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knitroglycerine

a different kind of string theory

Tuesday Morning is an unlikely place to find knitting needles, but I went there looking for a seam ripper and found these:

Big Huge #17 Needles

The other needles are #13 Takumis. These #17’s are by some company I’ve never heard of, Fiddlesticks, but they feel like Crystal Palace, which is A-ok! I didn’t actually have any yarn fitting for #17 sticks, so I combined some Paton’s roving and Stitch Nation 100% wool, and the result is lofty– which is good, because a superthick yarn on superbig needles would result in a superuncomfortable necker.

So far, so good, but I have noticed that while trying to divide and transfer some of my stitches into a holding pattern, the next row got stretched out. This happens whenever I do this project, regarldess of yarn or needles, but is easily fixed by switching to a thinner needle for the first row or two after the transfer. This time, however, even though I switched to my #13 Takumis, the first row stayed stretched out. Crap. I’ve already ripped out a bit and reknit, hoping for a better row, but it’s still stretched. Hm. Frustrating!

In other news, I apparently don’t know how to load a dishwasher. This is what happens when you grow up in the 1900 house. It is a running joke in my husband’s family that I am from the 1900 house, because when we first started dating, my mom’s water heater was broken and I would heat water on the stove and pour it into the tub for bathwater. It took a really long time to get enough for a bath, and the first few pots would start to cool off. What a pain in the ass that was! What they don’t know is that during the winter before that, the heater had gone out and I spent the whole winter break freezing my ass off, without a car to go anywhere warm, and took a lot of aimless walks.

But, so anyway, do you really think that I’d have a dishwasher if I didn’t have a working water heater or a furnace? Of course not. So when we moved here, almost two years ago, we had a dishwasher, and I did not trust it. I really didn’t see the point in washing dishes half-assedly so that I could put them in a contraption that would take 97 additional minutes to finish the job. Why not simply put a little more elbow grease into the task and have clean dishes the first time around?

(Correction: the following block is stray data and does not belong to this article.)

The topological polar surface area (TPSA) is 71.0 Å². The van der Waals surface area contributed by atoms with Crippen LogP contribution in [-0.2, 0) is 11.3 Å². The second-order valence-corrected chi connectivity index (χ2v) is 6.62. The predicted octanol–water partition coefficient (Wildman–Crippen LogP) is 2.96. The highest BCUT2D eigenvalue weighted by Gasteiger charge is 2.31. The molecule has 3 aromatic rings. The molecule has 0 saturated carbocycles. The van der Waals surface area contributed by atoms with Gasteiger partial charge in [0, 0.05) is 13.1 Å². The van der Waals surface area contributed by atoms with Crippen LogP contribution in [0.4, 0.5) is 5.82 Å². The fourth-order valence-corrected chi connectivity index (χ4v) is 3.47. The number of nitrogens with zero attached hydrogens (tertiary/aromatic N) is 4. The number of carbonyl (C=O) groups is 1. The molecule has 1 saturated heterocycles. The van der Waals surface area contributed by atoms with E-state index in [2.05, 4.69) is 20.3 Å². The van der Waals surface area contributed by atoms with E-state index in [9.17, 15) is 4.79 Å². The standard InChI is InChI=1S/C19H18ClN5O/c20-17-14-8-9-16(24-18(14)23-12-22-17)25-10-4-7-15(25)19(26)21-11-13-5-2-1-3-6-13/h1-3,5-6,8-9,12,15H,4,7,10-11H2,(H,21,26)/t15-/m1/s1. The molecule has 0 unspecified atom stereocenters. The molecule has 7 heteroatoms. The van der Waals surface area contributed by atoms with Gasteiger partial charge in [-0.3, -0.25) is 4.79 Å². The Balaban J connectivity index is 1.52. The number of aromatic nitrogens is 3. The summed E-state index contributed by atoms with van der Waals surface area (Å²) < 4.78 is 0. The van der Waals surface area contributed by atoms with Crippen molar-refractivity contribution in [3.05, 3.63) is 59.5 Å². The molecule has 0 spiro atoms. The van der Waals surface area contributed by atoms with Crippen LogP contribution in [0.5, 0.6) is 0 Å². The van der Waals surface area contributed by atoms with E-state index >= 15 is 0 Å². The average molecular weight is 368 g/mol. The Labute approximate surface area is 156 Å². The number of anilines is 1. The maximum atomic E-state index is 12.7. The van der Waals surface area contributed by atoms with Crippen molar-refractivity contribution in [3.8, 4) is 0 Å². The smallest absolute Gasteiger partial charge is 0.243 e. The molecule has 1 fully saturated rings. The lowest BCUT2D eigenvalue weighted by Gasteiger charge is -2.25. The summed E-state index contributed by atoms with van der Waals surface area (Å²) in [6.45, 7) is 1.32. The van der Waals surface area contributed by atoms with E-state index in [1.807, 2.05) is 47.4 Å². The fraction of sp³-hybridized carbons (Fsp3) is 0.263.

I got teased some more, and while dishwashing is one of my favorite chores, I went ahead and loaded the dishwashing contraption with dishes and saved the pots and pans for myself. Lo and behold, it did give me more free time. I mean, who cares if it takes 97 minutes for the dishwasher to do it, if I’m spending those 97 minutes totally oblivious to what it’s doing all by its lonesome in the kitchen?

The problem was, I wasn’t rinsing the dishes off enough before I placed them into the contraption, and eventually it got plugged. After several empty runs, it was unplugged, and we started using it again, and I was pretty good about rinsing off the stupid dishes– until L. started bringing home his plastic snapware containers he uses to take his lunch to work.

He leaves them for days at the office or in his car, all tightly sealed up, complete with empty salt packets and slimy plastic forks, and festering and breeding God Knows What. When I open these botulism boxes, I want to gag. So, I hold my breath, open it, and stick it immediately into the dishwasher, because rinsing it would require SMELLING it, and I don’t want to do that.

And because I am sneaky, I try to activate the dishwashing contraption while L. is at work and won’t notice what I’m putting in there.

Well, yesterday, I was too late, and he came home and saw his botulism box with a few pieces of leeks or whatever stuck to it, and I got a lecture. Apparently, I’m driving him to drink. I pointed out that he drinks even when I don’t do the dishes, and when he has practice, and any old time, really, but it fell on deaf ears. When I went downstairs, I saw that only one bowl had a little speck of food on it. Huh?

I think somebody else needs to start doing the dishes. Like, the dog.

And now for something completely different:

My Desk

This is my favorite place in the world. This is where I do my writing while listening to The National and Mikael Simpson and Doves, ignore the phone, and look into my neighbors’ yards.

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